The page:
Sunday, May 15, 2011

How smart students end up dumb (and dishonest)

As a kid, I wanted to be a genius. I loved those genius movies like Phenonomen and Searching for Bobby Fischer where someone came out of nowhere to demonstrate a complete understanding of everything that was way beyond what everyone else had. I wanted to be genius smart. It is a dream I have had to give up. Recently I have been reading and applying some research that makes me feel somewhat better about this.

Researchers working under Carol Dweck at Stanford University took groups of twelve and thirteen year-old students in the beginning years of junior high. The students were made to do ten questions from an IQ test, designed to be easy for their age group. Almost all did very well; on average they answered eight of the ten questions correctly. The students were then split into two groups. One group were told “You did very well with these questions, you must have worked really hard”. The other group were told “You did very well with these questions, you must be really smart.


As I said, I always wanted to be smart. My sister read The Ugly American when she was twelve. My father saw her reading it and said “It’s great to see Kate reading a proper grown-up book”. I must have read the thing five or six times trying to get the same comment.  Kids love being told that they are smart. So as a teacher or a parent the temptation to do so is enormous. My parents told me I was smart plenty, but it was never enough for me. I always wanted more. Turns out, it wasn’t really good for me.

The researchers at Stanford then tried to measure difference between the two groups they had created with their single line of praise. First they asked the students if they would like to do some harder questions.  The ‘smart’ students were far more likely to want to stay with the easier questions – why take the risk that you’re not smart after all? Then given the rest of the test, the ‘smart’ kids tested lower overall. They were paying attention to the results rather than to the process. Finally, and this is my favourite part, the researchers asked the kids to write a letter to students at another school about their experience with the study. The ‘smart’ kids were far more likely to inflate their results. They lied to complete strangers. Because all of us desperately want to be smart.

Dweck labels these two groups as those with a ‘Fixed’ mindset and those in a ‘Growth’ mindset.  The students who were told that they were smart were psychologically primed to think of being smart as an intrinsic quality of them as people. Something fixed from birth. This made them risk averse, less involved in what they were doing, more focussed on results and more likely to cheat.  Those whose praise emphasised effort were primed to see results on the test as being the result of things they could control like effort and concentration. They were seeing their capability as something that they could grow and improve over time. This made them keen to try harder work (as harder work leads to more growth), more focussed on what they were doing and less likely to want to lie to strangers about their results as their results did not define them as a person.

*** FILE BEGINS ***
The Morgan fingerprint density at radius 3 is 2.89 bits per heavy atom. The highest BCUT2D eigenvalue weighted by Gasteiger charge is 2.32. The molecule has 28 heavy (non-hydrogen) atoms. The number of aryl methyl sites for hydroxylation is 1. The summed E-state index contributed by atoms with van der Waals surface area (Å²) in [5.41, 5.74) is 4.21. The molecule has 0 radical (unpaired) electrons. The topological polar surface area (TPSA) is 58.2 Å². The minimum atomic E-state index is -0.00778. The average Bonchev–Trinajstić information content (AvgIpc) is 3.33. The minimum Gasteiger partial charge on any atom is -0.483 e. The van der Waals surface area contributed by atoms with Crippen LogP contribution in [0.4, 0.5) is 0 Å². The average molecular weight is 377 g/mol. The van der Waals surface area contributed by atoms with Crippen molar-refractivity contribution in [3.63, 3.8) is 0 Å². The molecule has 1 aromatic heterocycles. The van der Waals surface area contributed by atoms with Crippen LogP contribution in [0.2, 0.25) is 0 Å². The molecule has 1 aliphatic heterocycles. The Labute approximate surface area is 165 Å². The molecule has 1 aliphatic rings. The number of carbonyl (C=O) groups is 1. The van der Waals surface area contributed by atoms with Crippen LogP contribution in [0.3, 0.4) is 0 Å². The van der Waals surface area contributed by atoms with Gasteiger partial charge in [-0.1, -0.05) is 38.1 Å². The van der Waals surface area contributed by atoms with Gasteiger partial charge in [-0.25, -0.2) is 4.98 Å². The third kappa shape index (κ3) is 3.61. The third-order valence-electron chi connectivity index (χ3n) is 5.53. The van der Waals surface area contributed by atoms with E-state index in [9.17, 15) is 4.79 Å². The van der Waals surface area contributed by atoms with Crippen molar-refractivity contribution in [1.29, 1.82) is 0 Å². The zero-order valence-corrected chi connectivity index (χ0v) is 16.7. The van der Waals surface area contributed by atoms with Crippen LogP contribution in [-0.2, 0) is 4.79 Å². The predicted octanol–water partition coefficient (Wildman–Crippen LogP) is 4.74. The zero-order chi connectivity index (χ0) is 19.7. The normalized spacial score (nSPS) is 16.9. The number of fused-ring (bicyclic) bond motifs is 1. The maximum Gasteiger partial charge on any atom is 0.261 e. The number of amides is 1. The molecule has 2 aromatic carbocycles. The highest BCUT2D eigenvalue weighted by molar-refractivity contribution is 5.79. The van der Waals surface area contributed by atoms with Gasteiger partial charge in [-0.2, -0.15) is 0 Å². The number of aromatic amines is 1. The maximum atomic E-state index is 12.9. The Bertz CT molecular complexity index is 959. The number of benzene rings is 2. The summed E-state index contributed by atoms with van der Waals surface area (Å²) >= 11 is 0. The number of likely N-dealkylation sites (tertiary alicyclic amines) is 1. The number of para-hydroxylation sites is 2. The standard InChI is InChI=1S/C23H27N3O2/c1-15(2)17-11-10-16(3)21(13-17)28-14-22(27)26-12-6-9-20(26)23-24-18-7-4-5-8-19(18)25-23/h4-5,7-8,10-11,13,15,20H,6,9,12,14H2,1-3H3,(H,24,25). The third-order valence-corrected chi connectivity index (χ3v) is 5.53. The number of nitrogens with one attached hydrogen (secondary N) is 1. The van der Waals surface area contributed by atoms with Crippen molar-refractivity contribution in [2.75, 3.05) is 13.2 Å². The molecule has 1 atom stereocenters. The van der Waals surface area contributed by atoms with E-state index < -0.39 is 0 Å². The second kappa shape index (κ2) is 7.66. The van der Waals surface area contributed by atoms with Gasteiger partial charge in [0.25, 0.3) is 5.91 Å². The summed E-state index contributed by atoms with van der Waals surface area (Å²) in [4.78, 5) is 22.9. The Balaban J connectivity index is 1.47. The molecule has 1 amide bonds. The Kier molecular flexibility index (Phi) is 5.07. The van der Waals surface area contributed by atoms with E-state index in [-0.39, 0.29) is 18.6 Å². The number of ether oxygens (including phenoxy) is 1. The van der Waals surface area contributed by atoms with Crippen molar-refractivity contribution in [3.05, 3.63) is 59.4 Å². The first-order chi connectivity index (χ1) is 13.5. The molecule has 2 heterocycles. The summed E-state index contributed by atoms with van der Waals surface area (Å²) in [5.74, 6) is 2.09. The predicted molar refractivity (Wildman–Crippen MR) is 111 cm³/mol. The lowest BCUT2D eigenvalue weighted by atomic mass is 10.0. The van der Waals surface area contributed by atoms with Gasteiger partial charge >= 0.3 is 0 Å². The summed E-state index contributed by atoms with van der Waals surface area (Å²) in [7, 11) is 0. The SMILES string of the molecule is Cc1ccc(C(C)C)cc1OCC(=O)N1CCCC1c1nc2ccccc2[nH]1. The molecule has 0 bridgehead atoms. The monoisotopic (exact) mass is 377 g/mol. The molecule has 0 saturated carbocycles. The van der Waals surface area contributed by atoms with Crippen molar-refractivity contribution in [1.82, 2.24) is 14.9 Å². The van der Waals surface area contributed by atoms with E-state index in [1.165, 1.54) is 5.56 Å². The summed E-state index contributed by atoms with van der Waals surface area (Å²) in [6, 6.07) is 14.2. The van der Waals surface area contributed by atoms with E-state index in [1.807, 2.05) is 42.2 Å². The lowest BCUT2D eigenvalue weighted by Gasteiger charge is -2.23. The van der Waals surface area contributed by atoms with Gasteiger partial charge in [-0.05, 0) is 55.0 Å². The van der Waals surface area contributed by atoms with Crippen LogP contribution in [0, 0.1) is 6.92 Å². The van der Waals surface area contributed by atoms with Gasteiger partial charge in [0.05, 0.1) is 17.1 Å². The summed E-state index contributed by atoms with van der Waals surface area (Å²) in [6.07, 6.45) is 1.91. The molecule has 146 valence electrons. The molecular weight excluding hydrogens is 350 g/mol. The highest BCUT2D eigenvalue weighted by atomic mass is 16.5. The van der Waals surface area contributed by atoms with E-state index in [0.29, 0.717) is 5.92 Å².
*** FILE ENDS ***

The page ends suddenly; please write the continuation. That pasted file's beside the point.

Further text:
Other studies by Dweck and her colleagues examine these fixed and growth mindsets in the community at large and the ways in which they are formed.  The idea is a great insight for teachers because it offers such enormous leverage. Really taking on this idea of mindset has fundamentally changed how I look at everything in my job.  It has changed every interaction with my students. It has resulted in the kind of improvement and growth that once I didn’t believe in.  And over time, I’m beginning to get over my intense childhood desire to be Bobby Fischer.

For more about mindset you can have a look at Carol Dweck’s book Mindset : The new psychology of success. Another great source is the first chapter of Po Bronson and Ashley Merriman’s book Nutureshock which is both shorter and perhaps a more entertaining read. It is inevitable that I will come back to this topic later.

1 comment:

  1. we are about to embark on the annual mid-year exams (2 weeks out)..... I hope I haven't left it too late but will try this little modification to my feedback and see if we see a change??????

    My own children definitley bear this out

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